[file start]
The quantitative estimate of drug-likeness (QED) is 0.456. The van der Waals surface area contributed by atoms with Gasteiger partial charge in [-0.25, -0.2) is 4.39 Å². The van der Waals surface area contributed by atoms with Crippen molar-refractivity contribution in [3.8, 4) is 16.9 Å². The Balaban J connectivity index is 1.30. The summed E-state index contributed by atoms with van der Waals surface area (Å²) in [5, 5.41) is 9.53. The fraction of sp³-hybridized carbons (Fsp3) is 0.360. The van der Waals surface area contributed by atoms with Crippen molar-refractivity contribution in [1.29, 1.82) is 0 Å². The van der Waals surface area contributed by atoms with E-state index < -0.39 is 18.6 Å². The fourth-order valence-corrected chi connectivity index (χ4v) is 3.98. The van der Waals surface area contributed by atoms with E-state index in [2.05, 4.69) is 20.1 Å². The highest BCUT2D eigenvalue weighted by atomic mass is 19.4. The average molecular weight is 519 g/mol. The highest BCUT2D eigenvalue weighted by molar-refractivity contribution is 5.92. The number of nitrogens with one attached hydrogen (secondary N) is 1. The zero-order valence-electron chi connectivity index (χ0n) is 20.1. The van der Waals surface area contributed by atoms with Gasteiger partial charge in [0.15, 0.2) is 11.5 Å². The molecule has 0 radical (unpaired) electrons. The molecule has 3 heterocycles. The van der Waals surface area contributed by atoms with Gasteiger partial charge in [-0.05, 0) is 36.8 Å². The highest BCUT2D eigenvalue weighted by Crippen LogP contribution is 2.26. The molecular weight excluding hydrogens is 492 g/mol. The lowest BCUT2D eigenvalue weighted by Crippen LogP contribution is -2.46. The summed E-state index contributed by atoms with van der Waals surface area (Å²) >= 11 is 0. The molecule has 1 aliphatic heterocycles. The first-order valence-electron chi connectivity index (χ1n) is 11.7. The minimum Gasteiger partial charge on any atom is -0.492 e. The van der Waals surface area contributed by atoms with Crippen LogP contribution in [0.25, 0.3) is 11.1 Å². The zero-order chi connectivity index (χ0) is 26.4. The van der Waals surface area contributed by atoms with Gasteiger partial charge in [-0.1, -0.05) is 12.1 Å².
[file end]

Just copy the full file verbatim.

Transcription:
The quantitative estimate of drug-likeness (QED) is 0.456. The van der Waals surface area contributed by atoms with Gasteiger partial charge in [-0.25, -0.2) is 4.39 Å². The van der Waals surface area contributed by atoms with Crippen molar-refractivity contribution in [3.8, 4) is 16.9 Å². The Balaban J connectivity index is 1.30. The summed E-state index contributed by atoms with van der Waals surface area (Å²) in [5, 5.41) is 9.53. The fraction of sp³-hybridized carbons (Fsp3) is 0.360. The van der Waals surface area contributed by atoms with Crippen molar-refractivity contribution in [1.29, 1.82) is 0 Å². The van der Waals surface area contributed by atoms with E-state index < -0.39 is 18.6 Å². The fourth-order valence-corrected chi connectivity index (χ4v) is 3.98. The van der Waals surface area contributed by atoms with E-state index in [2.05, 4.69) is 20.1 Å². The highest BCUT2D eigenvalue weighted by atomic mass is 19.4. The average molecular weight is 519 g/mol. The highest BCUT2D eigenvalue weighted by molar-refractivity contribution is 5.92. The number of nitrogens with one attached hydrogen (secondary N) is 1. The zero-order valence-electron chi connectivity index (χ0n) is 20.1. The van der Waals surface area contributed by atoms with Gasteiger partial charge in [0.15, 0.2) is 11.5 Å². The molecule has 0 radical (unpaired) electrons. The molecule has 3 heterocycles. The van der Waals surface area contributed by atoms with Gasteiger partial charge in [-0.05, 0) is 36.8 Å². The highest BCUT2D eigenvalue weighted by Crippen LogP contribution is 2.26. The molecular weight excluding hydrogens is 492 g/mol. The lowest BCUT2D eigenvalue weighted by Crippen LogP contribution is -2.46. The summed E-state index contributed by atoms with van der Waals surface area (Å²) >= 11 is 0. The molecule has 1 aliphatic heterocycles. The first-order valence-electron chi connectivity index (χ1n) is 11.7. The minimum Gasteiger partial charge on any atom is -0.492 e. The van der Waals surface area contributed by atoms with Crippen LogP contribution in [0.25, 0.3) is 11.1 Å². The zero-order chi connectivity index (χ0) is 26.4. The van der Waals surface area contributed by atoms with Gasteiger partial charge in [-0.1, -0.05) is 12.1 Å².